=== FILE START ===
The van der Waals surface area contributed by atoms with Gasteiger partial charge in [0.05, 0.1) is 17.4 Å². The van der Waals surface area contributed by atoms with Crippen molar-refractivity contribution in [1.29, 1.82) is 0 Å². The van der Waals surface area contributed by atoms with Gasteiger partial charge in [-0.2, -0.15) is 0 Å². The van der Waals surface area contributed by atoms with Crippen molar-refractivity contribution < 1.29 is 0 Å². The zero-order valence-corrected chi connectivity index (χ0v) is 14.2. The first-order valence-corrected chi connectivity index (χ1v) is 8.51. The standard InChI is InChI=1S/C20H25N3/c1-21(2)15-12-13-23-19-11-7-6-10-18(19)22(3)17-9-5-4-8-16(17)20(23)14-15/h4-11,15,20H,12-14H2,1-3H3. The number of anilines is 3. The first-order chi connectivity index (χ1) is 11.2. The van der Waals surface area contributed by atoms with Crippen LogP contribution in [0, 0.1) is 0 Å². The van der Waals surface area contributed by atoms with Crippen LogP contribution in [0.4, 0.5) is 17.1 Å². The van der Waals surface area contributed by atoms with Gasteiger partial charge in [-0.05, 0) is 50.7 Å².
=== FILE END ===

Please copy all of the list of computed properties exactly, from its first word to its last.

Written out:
The van der Waals surface area contributed by atoms with Gasteiger partial charge in [0.05, 0.1) is 17.4 Å². The van der Waals surface area contributed by atoms with Crippen molar-refractivity contribution in [1.29, 1.82) is 0 Å². The van der Waals surface area contributed by atoms with Gasteiger partial charge in [-0.2, -0.15) is 0 Å². The van der Waals surface area contributed by atoms with Crippen molar-refractivity contribution < 1.29 is 0 Å². The zero-order valence-corrected chi connectivity index (χ0v) is 14.2. The first-order valence-corrected chi connectivity index (χ1v) is 8.51. The standard InChI is InChI=1S/C20H25N3/c1-21(2)15-12-13-23-19-11-7-6-10-18(19)22(3)17-9-5-4-8-16(17)20(23)14-15/h4-11,15,20H,12-14H2,1-3H3. The number of anilines is 3. The first-order chi connectivity index (χ1) is 11.2. The van der Waals surface area contributed by atoms with Crippen LogP contribution in [0, 0.1) is 0 Å². The van der Waals surface area contributed by atoms with Crippen LogP contribution in [0.4, 0.5) is 17.1 Å². The van der Waals surface area contributed by atoms with Gasteiger partial charge in [-0.05, 0) is 50.7 Å².